@::!/dos/rocks @echo off goto :init :header echo %__NAME% v%__VERSION% echo This is a sample batch file template, echo providing command-line arguments and flags. echo. goto :eof :usage echo USAGE: echo %__BAT_NAME% [flags] "required argument" "optional argument" echo. echo. /?, --help shows this help echo. /v, --version shows the version echo. /e, --verbose shows detailed output echo. -f, --flag value specifies a named parameter value goto :eof :version if "%~1"=="full" call :header & goto :eof echo %__VERSION% goto :eof :missing_argument call :header call :usage echo. echo **** **** echo **** MISSING "REQUIRED ARGUMENT" **** echo **** **** echo. goto :eof :init set "__NAME=%~n0" set "__VERSION=1.23" set "__YEAR=2017" set "__BAT_FILE=%~0" set "__BAT_PATH=%~dp0" set "__BAT_NAME=%~nx0" set "OptHelp=" set "OptVersion=" set "OptVerbose=" set "UnNamedArgument=" set "UnNamedOptionalArg=" set "NamedFlag=" :parse if "%~1"=="" goto :validate if /i "%~1"=="/?" call :header & call :usage "%~2" & goto :end if /i "%~1"=="-?" call :header & call :usage "%~2" & goto :end if /i "%~1"=="--help" call :header & call :usage "%~2" & goto :end if /i "%~1"=="/v" call :version & goto :end if /i "%~1"=="-v" call :version & goto :end if /i "%~1"=="--version" call :version full & goto :end if /i "%~1"=="/e" set "OptVerbose=yes" & shift & goto :parse if /i "%~1"=="-e" set "OptVerbose=yes" & shift & goto :parse if /i "%~1"=="--verbose" set "OptVerbose=yes" & shift & goto :parse if /i "%~1"=="--flag" set "NamedFlag=%~2" & shift & shift & goto :parse if not defined UnNamedArgument set "UnNamedArgument=%~1" & shift & goto :parse if not defined UnNamedOptionalArg set "UnNamedOptionalArg=%~1" & shift & goto :parse shift goto :parse :validate if not defined UnNamedArgument call :missing_argument & goto :end :main if defined OptVerbose ( echo **** DEBUG IS ON ) echo UnNamedArgument: "%UnNamedArgument%" if defined UnNamedOptionalArg echo UnNamedOptionalArg: "%UnNamedOptionalArg%" if not defined UnNamedOptionalArg echo UnNamedOptionalArg: not provided if defined NamedFlag echo NamedFlag: "%NamedFlag%" if not defined NamedFlag echo NamedFlag: not provided :end call :cleanup exit /B :cleanup REM The cleanup function is only really necessary if you REM are _not_ using SETLOCAL. set "__NAME=" set "__VERSION=" set "__YEAR=" set "__BAT_FILE=" set "__BAT_PATH=" set "__BAT_NAME=" set "OptHelp=" set "OptVersion=" set "OptVerbose=" set "UnNamedArgument=" set "UnNamedArgument2=" set "NamedFlag=" goto :eof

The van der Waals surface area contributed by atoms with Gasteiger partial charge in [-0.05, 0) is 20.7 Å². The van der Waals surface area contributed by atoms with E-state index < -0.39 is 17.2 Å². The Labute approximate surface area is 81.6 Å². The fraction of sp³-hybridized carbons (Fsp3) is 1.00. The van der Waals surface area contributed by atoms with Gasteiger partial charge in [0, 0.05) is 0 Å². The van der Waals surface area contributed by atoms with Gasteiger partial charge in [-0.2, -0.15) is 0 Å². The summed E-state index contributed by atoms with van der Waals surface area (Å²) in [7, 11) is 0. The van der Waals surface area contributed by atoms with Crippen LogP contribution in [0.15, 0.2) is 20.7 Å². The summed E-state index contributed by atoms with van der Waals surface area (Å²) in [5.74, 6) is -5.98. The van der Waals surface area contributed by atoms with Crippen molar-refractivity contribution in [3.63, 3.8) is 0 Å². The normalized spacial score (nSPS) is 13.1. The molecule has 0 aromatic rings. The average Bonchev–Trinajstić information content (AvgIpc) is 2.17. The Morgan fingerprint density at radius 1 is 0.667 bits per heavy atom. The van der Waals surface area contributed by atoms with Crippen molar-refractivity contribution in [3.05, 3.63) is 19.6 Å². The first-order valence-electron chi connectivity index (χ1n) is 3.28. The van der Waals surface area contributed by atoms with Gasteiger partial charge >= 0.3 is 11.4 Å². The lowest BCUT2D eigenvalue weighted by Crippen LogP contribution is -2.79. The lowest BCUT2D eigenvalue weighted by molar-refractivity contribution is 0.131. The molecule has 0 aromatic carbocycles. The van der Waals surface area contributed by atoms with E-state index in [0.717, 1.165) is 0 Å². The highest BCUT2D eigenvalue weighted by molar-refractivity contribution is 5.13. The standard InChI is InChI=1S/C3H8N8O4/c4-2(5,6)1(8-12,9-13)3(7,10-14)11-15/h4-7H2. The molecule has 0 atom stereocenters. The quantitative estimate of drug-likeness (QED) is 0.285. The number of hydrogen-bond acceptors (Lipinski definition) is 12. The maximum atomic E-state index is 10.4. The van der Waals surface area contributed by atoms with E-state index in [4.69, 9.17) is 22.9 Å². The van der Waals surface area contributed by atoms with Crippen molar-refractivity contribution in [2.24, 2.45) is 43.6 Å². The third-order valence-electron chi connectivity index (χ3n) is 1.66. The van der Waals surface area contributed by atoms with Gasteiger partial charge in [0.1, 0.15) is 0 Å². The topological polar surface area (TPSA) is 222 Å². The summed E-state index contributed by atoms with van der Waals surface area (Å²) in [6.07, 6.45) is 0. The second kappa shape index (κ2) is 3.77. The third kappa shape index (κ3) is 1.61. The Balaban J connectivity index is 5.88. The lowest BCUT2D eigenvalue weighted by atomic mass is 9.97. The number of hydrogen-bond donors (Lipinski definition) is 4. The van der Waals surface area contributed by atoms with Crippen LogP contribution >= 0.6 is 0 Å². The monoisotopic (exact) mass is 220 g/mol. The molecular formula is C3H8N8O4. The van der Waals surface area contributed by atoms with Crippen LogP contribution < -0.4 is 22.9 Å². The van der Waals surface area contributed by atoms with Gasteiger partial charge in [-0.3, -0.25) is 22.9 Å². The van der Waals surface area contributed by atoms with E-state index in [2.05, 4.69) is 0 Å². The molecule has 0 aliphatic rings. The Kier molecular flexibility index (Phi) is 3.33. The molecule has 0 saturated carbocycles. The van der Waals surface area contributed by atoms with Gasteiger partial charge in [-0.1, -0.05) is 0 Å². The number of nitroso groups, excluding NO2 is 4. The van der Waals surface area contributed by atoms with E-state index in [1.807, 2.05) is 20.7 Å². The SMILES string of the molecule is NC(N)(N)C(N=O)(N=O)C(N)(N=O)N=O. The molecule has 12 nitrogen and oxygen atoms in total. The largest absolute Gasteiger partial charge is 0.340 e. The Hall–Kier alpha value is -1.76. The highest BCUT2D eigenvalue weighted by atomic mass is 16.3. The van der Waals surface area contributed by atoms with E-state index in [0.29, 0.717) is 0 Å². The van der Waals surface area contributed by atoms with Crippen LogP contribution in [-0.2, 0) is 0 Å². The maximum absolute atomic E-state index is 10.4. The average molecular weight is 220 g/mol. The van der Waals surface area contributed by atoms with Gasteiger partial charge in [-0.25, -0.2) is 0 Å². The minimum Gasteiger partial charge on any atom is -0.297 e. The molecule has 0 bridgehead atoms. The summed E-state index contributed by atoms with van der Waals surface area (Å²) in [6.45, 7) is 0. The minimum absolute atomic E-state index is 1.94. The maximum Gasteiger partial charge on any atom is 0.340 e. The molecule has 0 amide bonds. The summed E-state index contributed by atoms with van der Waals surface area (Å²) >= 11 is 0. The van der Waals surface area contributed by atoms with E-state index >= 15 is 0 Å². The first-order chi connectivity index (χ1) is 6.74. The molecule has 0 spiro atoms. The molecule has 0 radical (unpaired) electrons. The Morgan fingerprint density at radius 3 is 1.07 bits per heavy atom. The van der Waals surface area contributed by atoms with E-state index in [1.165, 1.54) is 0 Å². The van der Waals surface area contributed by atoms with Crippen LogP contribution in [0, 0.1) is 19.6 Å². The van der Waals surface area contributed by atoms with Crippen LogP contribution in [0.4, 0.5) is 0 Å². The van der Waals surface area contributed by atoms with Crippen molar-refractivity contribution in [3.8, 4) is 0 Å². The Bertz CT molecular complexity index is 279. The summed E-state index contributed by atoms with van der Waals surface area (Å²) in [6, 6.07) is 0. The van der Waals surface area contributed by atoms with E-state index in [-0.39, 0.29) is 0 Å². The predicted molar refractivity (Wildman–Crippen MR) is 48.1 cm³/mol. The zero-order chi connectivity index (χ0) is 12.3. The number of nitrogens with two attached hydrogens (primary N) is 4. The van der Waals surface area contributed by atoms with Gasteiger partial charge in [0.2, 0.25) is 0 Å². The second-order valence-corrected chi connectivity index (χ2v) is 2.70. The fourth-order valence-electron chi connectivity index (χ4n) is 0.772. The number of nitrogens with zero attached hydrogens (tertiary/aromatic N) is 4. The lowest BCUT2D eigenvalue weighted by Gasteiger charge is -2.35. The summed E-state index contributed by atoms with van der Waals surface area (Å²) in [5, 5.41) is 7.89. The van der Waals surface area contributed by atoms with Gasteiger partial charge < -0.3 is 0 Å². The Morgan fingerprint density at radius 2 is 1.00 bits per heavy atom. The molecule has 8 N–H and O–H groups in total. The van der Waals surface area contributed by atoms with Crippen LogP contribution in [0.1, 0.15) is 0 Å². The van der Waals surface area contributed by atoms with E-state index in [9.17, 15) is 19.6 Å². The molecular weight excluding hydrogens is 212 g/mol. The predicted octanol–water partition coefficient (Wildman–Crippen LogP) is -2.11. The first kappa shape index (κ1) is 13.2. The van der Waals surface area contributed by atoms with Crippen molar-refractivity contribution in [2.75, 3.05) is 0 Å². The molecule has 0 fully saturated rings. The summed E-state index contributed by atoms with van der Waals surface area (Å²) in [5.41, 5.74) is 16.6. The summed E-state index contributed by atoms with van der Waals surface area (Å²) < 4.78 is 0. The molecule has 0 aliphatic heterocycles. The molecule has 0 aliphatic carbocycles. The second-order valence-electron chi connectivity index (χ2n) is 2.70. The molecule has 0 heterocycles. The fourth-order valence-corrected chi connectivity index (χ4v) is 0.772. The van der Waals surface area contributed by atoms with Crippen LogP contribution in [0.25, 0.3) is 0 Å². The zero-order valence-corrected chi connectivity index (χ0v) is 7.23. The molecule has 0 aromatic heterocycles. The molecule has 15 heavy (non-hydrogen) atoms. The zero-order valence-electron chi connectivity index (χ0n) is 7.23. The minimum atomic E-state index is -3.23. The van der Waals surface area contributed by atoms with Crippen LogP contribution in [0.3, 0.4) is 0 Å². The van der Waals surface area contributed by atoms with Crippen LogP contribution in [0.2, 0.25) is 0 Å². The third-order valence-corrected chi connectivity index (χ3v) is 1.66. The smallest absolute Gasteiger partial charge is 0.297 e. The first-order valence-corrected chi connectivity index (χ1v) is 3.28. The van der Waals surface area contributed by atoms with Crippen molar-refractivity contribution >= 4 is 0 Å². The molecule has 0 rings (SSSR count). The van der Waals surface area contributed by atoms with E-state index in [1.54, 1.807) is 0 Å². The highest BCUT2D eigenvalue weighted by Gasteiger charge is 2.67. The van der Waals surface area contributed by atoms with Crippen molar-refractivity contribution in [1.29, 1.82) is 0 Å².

Let's keep this simple.
Here is the .cmd file.
@echo off rem this file is named echo_3params.cmd echo %1 echo %2 echo %3 set v1=%1 set v2=%2 set v3=%3 echo v1 equals %v1% echo v2 equals %v2% echo v3 equals %v3%
Here are 3 calls from the command line.
C:\Users\joeco>echo_3params 1abc 2 def 3 ghi 1abc 2 def v1 equals 1abc v2 equals 2 v3 equals def C:\Users\joeco>echo_3params 1abc "2 def" "3 ghi" 1abc "2 def" "3 ghi" v1 equals 1abc v2 equals "2 def" v3 equals "3 ghi" C:\Users\joeco>echo_3params 1abc '2 def' "3 ghi" 1abc '2 def' v1 equals 1abc v2 equals '2 v3 equals def' C:\Users\joeco>
I wrote a simple read_params script that can be called as a function (or external
.bat) and will put all variables into the current environment. It won't modify the original parameters because the function is being
called with a copy of the original parameters.
For example, given the following command:
myscript.bat some -random=43 extra -greeting="hello world" fluff
myscript.bat would be able to use the variables after calling the function:
call :read_params %* echo %random% echo %greeting%
Here's the function:
:read_params if not %1/==/ ( if not "%__var%"=="" ( if not "%__var:~0,1%"=="-" ( endlocal goto read_params ) endlocal & set %__var:~1%=%~1 ) else ( setlocal & set __var=%~1 ) shift goto read_params ) exit /B
-force. You could use
-force=truebut I can't think of a way to allow blank values without knowing a list of parameters ahead of time that won't have a value.
Inspired by an answer elsewhere by @Jon, I have crafted a more general algorithm for extracting named parameters, optional values, and switches.
Let us say that we want to implement a utility